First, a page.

Investment properties can be a great way to qualify for major tax breaks. But there’s a caveat to this: timing is everything.
Investing in a property prior to the End of the Financial Year (EoFY) makes you, as a property investor, eligible for certain tax deductions.
Settling prior to 30th June, if you can, makes you eligible for a tax return immediately, as of 1st July. Otherwise, you’ll still be eligible, of course, but you’ll only see those savings next tax year.
The trick is to time your purchase in a way that will set you up for maximum tax savings and to help you get the most value out of your purchase. You’ll want to time your transaction, not only prior to the EoFY but also with a period at the bottom of the property cycle, if possible. This would be when prices have “bottomed out,” rather than when they’re over-inflated.
What Tax Deductions Do I Qualify For?
You can qualify for several kinds of tax deductions on investment properties including:
- Interest claimed on a loan for an investment property
- Depreciation of the building each year, constructed after 1985
- Depreciation of fittings likes lights or windows (rates can range anywhere
from 2.5% to 4% of the price paid)—as long as it is a newly-constructed property
- Holding costs: the expenses you’ll be paying to hold on to the property before you can actually rent it out (particularly on new builds or constructing on vacant land)
Crunching the Numbers
So, how much, precisely, would you stand to gain? The numbers are variable so let’s take a look at a mock scenario.
We already know that if you, the property investor, had invested in a property after the EoFY, you would only be eligible for tax deductions in the next year.
Prior to 1st July, even as late as 30th June, you could be eligible for the following savings:
Let’s say you’re looking at a property in Brisbane. Through our holistic and detailed research methodology, Calla Property Insights, we’ve found out that Brisbane continues to be one of the best performing property markets in the country. The migration many are making to more affordable homes means that Brisbane will have strong growth potential, and the right properties in these locations could be profitable long-term investments.
In this example, let’s say you have an annual income of $120,000 and you’re interested in a property worth $400,000 in Brisbane, QLD. So, you get a loan for $425,000 because you’ll be paying conveyancing, stamp duty, and other associated fees.
Image Source: Australian Stamp Duty Calculator
Let’s say the total tax deductions you’re eligible for are as follows:
- Interest: calculated at a 4.25% rate on a 30-year mortgage, this would be $17,921 for the first year
- Rental expenses: $5,685
- Depreciation of building: $6,400
- Depreciation of fittings: $4,557
- Loan costs: $120
The total amount you’d be eligible for is: $34,683
Now, factor in your rental income, estimated at roughly $24,000 per year (which is $2,000 x 12 monthly rental payment). Your rental income should be about the same as your mortgage payments. Since your mortgage payments, in this case, work out to $2,101, your rental income should also be around this amount.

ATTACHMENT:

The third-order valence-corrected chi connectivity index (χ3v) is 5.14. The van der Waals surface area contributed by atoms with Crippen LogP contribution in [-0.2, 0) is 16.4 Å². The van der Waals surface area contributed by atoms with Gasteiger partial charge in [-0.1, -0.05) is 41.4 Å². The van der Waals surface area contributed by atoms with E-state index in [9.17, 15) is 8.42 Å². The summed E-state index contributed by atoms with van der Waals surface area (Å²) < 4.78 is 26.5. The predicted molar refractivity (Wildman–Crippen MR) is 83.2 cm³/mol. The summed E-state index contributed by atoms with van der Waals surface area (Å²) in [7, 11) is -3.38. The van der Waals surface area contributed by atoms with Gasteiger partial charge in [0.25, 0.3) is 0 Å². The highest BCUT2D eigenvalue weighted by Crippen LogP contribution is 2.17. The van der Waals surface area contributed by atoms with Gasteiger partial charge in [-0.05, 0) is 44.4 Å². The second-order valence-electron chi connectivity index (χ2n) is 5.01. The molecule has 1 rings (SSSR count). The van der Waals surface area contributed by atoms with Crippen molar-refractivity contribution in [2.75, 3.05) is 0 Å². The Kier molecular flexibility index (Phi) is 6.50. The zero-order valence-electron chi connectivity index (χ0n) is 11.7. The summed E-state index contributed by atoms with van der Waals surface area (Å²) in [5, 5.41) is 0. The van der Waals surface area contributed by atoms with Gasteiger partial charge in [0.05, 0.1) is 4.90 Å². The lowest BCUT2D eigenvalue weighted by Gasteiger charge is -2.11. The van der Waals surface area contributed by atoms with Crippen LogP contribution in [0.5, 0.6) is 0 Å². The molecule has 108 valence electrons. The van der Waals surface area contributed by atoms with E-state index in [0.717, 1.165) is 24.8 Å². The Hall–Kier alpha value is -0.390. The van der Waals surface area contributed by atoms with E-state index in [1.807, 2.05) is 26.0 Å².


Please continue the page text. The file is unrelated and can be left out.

Image source: Australian Securities and Investments Commission
The annual rent counts as taxable income so add it to your salary: $120,000 + $24,000. Before your deductions, this is a taxable amount of $144,000.
$144,000 (total taxable income) less $34,683 (total amount of deductions from expenses) = $109,317 (new total taxable amount).
Without tax deductions and your investment property, you’d be paying taxes on $120,000, which would be $32,032. With your new investment property deductions, you’re paying taxes on $109,317, which works out to $28,079,
That’s $3,953 in savings!
Gaining a Tax Variation
If you invested in a property after the EoFY, is all lost?
Actually, property investors can apply for a tax variation, which allows them to benefit from a property tax refund paid out into your pay packet, rather than waiting a year for a refund.
On a property that costs you $40,000 per year to keep up and gives you a rental income of $37,000, you can claim the loss of $3,000 on your tax return. You can also claim the depreciation deduction. Let’s say it was $5,000 in this case. That would make your claim a total of $8,000.
To keep our numbers round, let’s say you pay tax of around 45% + 2% of Medicare levy on the income.
($37,000 x 45%) + ($37,000 x 2%) = $17,390
Then, deduct the amount of the claim: $17,390 less $8,000. You would be eligible for $9,390 back at tax time.
That’s additional funds you could put towards paying the mortgage or making a bill payment!
These are the kinds of insights our team at Calla Property is known for. Through our free service, we act as a bridge for our clients who are interested in building their dreams and personal wealth via property investment. Our expertise, experience, and research-driven methodology enable us to identify the right property, in the right place, and at the right time for your investment needs. Book a no-obligation Discovery Session with us today to know how we can help.
Disclaimer: No part of the information or calculations here are intended as advice. This is for general information purposes only.